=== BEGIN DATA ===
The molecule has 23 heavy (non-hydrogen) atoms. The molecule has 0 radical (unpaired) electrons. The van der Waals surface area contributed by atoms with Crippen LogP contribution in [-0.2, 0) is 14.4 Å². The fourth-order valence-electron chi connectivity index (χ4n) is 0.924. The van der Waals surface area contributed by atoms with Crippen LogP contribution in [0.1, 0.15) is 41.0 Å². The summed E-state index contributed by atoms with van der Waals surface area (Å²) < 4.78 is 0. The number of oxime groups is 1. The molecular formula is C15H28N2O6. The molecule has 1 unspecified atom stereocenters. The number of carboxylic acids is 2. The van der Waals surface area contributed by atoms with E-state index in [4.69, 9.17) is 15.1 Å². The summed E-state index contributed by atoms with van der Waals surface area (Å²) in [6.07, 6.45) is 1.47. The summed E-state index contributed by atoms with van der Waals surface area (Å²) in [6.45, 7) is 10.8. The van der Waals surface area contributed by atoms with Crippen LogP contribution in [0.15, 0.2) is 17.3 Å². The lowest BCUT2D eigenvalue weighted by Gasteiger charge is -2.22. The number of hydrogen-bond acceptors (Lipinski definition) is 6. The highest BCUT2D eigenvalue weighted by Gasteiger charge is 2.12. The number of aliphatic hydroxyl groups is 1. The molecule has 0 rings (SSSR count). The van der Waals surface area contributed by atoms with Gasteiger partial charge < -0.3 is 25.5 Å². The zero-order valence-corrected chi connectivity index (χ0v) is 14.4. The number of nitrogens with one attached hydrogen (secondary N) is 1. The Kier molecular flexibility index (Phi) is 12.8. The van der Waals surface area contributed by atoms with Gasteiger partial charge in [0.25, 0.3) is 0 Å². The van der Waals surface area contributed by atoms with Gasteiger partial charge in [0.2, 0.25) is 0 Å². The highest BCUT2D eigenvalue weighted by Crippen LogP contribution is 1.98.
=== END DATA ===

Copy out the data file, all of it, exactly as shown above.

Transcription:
The molecule has 23 heavy (non-hydrogen) atoms. The molecule has 0 radical (unpaired) electrons. The van der Waals surface area contributed by atoms with Crippen LogP contribution in [-0.2, 0) is 14.4 Å². The fourth-order valence-electron chi connectivity index (χ4n) is 0.924. The van der Waals surface area contributed by atoms with Crippen LogP contribution in [0.1, 0.15) is 41.0 Å². The summed E-state index contributed by atoms with van der Waals surface area (Å²) < 4.78 is 0. The number of oxime groups is 1. The molecular formula is C15H28N2O6. The molecule has 1 unspecified atom stereocenters. The number of carboxylic acids is 2. The van der Waals surface area contributed by atoms with E-state index in [4.69, 9.17) is 15.1 Å². The summed E-state index contributed by atoms with van der Waals surface area (Å²) in [6.07, 6.45) is 1.47. The summed E-state index contributed by atoms with van der Waals surface area (Å²) in [6.45, 7) is 10.8. The van der Waals surface area contributed by atoms with Crippen LogP contribution in [0.15, 0.2) is 17.3 Å². The lowest BCUT2D eigenvalue weighted by Gasteiger charge is -2.22. The number of hydrogen-bond acceptors (Lipinski definition) is 6. The highest BCUT2D eigenvalue weighted by Gasteiger charge is 2.12. The number of aliphatic hydroxyl groups is 1. The molecule has 0 rings (SSSR count). The van der Waals surface area contributed by atoms with Gasteiger partial charge < -0.3 is 25.5 Å². The zero-order valence-corrected chi connectivity index (χ0v) is 14.4. The number of nitrogens with one attached hydrogen (secondary N) is 1. The Kier molecular flexibility index (Phi) is 12.8. The van der Waals surface area contributed by atoms with Gasteiger partial charge in [0.25, 0.3) is 0 Å². The van der Waals surface area contributed by atoms with Gasteiger partial charge in [0.2, 0.25) is 0 Å². The highest BCUT2D eigenvalue weighted by Crippen LogP contribution is 1.98.